International Entrepreneurs: Moo Moo Farms

Identifying a problem or a need is always the first step in launching a successful new business. Whenever there is a demand, a need, or a void that needs to be met there is room for businesses to grow.

As missionaries living in Cambodia we all noticed the lack of dairy products within the country. We joked of how we would all turn lactose intolerant due to the quick change of our diets. Of course dairy products were existent among the markets of Cambodia but due to the fact that all milk was imported the prices were often more than we could all ever dream of paying. Only the really wealthy Cambodians could afford to go to “Swenson’s” the country’s high class ice cream shop where one cup of ice cream was worth as much as the average man’s daily wage.

It was a common joke for one of the missionaries to say that they would open up a dairy farm in Cambodia once they had a little money. I heard it many times and even said it myself! We all saw the huge void in the industry and thought it would be cool to bring the joys of dairy products to more Cambodians. Every time I heard this I smiled to myself and thought of how impossible it would be to get an operation like that to fruition. Laws barring Americans from establishing businesses, corrupt government practices, and local lack of knowledge of how to raise dairy cows all made it near impossible to get a business going. Furthermore the basic things such as money, land, and the fact that the climate simply wasn’t well suited for dairy cows survival all were factors that reminded us why there wasn’t a dairy farm already in Cambodia.

Clearly I didn’t have the entrepreneurial vision and spirit as two other missionaries serving in Cambodia because today there is a dairy farm in Cambodia that provides Cambodians with milk processed and distributed right within their country. Moo Moo Farms started as a dream but after hours and hours of work from Kenny Matthews and Matt Boyd it is now a reality. What most only joked and dreamed about these two went and did. Their ability to start and grow their own business is remarkable in and of itself but the fact that they were able to do it in a country half way across the world from the native land makes the story even more incredible! Moo Moo Farms stands as a monument to me and hundreds more that dreams don’t have to stay just dreams!

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Lebanese Heritage and Food Festival

My wife and I pride ourselves on being “foodies”. One of the first dates we did a “world food tour” which involved eating Ethiopian food at “The Queen of Sheba”, followed by a sampling of Asian baked goods from the Asian SuperStore, “Super Cao Nguyen”, and finally culminating with a quick trip to “Plaza Mayor” for some chili mango candy. From that day on we are always trying to find unique places to eat so we can sample food from all over the world! This last Valentine’s Day I even bought my wife a map so we could show off all the countries in which we have sampled food!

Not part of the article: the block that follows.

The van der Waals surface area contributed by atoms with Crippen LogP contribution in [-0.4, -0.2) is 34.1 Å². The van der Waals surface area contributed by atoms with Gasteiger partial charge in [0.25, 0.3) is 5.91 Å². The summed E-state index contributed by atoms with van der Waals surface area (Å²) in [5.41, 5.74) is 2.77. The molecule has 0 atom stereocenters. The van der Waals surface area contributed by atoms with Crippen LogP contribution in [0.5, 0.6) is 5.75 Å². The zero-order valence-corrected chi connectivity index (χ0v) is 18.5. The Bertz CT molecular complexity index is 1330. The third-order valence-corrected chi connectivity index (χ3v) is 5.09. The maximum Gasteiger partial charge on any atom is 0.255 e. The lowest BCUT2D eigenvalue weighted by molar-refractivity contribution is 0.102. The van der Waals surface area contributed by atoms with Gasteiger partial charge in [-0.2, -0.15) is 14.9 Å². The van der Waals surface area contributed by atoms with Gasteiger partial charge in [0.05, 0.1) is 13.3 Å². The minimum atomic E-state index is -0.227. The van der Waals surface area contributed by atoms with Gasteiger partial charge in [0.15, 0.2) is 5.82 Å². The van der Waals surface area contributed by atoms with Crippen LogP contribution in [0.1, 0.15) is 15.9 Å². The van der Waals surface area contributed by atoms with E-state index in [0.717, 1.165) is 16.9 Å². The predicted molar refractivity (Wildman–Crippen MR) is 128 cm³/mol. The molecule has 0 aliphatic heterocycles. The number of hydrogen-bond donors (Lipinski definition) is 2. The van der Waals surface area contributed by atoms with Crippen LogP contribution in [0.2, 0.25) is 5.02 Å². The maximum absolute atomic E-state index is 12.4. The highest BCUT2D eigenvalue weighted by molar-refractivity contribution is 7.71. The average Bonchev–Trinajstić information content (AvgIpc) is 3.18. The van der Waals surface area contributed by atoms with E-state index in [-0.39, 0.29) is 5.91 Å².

When I had about the Lebanese Heritage and Food Festival I knew I couldn’t pass it up! I was excited and eager to taste the food as well as learn a little about the culture. I was impressed by the wide selection of food items that were all homemade and was further excited when I learned there was a bake sale as well. The items in the bake sale were fascinating and I enjoyed asking questions about the contents of each dish or jar. One jar in particular seemed intriguing and I was surprised to find out that the jar contained balls of yogurt which were preserved by the oil they were surrounded by (upon furthering questioning I was told the yogurt balls didn’t even require refrigeration).

The night wasn’t over yet. After sampling the food, and yes tasting some of the desert from the bake sale, my wife and were treated to some traditional Lebanese music sung by some of the organizers of the event. As the music began there were many who began to sing and dance along. The night was a quick step into another region of the world that I had never before been. As we got home that night my wife and I went straight to our world map and were happy to pin yet another country to our list!

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Global Engagement Day: My Peace Corps Prep Course

As I was listening about the Peace Corps Prep Course I couldn’t help but think of my time in the LDS Missionary Training Center (MTC) where I spent 3 months prior to living in Cambodia for two years. The new Program at OU seems similar as it helps prepare undergraduates better acquire all the “Core Competencies” needed for their time in Peace Corps. You learn language skills, gain specific sector knowledge, gain intercultural competence, and develop leadership skills.

This is precisely what I did as I learned Cambodian (Khmer) in a full immersion program, became more aware of my purpose as a missionary, learned of cultural norms, and had opportunities to practice various leadership skills through the different assignments and responsibilities I had over the other missionaries that were in my assigned “district”.